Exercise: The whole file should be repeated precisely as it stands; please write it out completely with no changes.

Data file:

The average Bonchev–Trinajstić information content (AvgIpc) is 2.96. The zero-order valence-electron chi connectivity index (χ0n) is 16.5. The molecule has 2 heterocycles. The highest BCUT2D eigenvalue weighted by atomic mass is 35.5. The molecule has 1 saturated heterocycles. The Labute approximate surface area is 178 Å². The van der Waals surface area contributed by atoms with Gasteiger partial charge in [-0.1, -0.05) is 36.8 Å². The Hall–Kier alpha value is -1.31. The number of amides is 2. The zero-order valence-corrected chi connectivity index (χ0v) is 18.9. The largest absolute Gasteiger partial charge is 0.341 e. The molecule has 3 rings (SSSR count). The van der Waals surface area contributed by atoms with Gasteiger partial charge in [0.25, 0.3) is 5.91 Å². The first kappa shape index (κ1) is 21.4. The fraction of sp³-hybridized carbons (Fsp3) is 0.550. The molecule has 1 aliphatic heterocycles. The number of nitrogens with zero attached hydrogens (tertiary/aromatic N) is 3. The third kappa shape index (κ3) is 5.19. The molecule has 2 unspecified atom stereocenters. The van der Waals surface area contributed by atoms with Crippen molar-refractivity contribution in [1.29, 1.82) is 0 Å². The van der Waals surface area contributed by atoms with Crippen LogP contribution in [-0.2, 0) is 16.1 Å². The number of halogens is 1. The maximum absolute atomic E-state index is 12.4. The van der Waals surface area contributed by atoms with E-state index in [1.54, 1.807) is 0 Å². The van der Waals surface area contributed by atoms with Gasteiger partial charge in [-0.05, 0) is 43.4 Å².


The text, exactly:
The average Bonchev–Trinajstić information content (AvgIpc) is 2.96. The zero-order valence-electron chi connectivity index (χ0n) is 16.5. The molecule has 2 heterocycles. The highest BCUT2D eigenvalue weighted by atomic mass is 35.5. The molecule has 1 saturated heterocycles. The Labute approximate surface area is 178 Å². The van der Waals surface area contributed by atoms with Gasteiger partial charge in [-0.1, -0.05) is 36.8 Å². The Hall–Kier alpha value is -1.31. The number of amides is 2. The zero-order valence-corrected chi connectivity index (χ0v) is 18.9. The largest absolute Gasteiger partial charge is 0.341 e. The molecule has 3 rings (SSSR count). The van der Waals surface area contributed by atoms with Gasteiger partial charge in [0.25, 0.3) is 5.91 Å². The first kappa shape index (κ1) is 21.4. The fraction of sp³-hybridized carbons (Fsp3) is 0.550. The molecule has 1 aliphatic heterocycles. The number of nitrogens with zero attached hydrogens (tertiary/aromatic N) is 3. The third kappa shape index (κ3) is 5.19. The molecule has 2 unspecified atom stereocenters. The van der Waals surface area contributed by atoms with Crippen molar-refractivity contribution in [1.29, 1.82) is 0 Å². The van der Waals surface area contributed by atoms with Crippen LogP contribution in [-0.2, 0) is 16.1 Å². The number of halogens is 1. The maximum absolute atomic E-state index is 12.4. The van der Waals surface area contributed by atoms with E-state index in [1.54, 1.807) is 0 Å². The van der Waals surface area contributed by atoms with Gasteiger partial charge in [-0.05, 0) is 43.4 Å².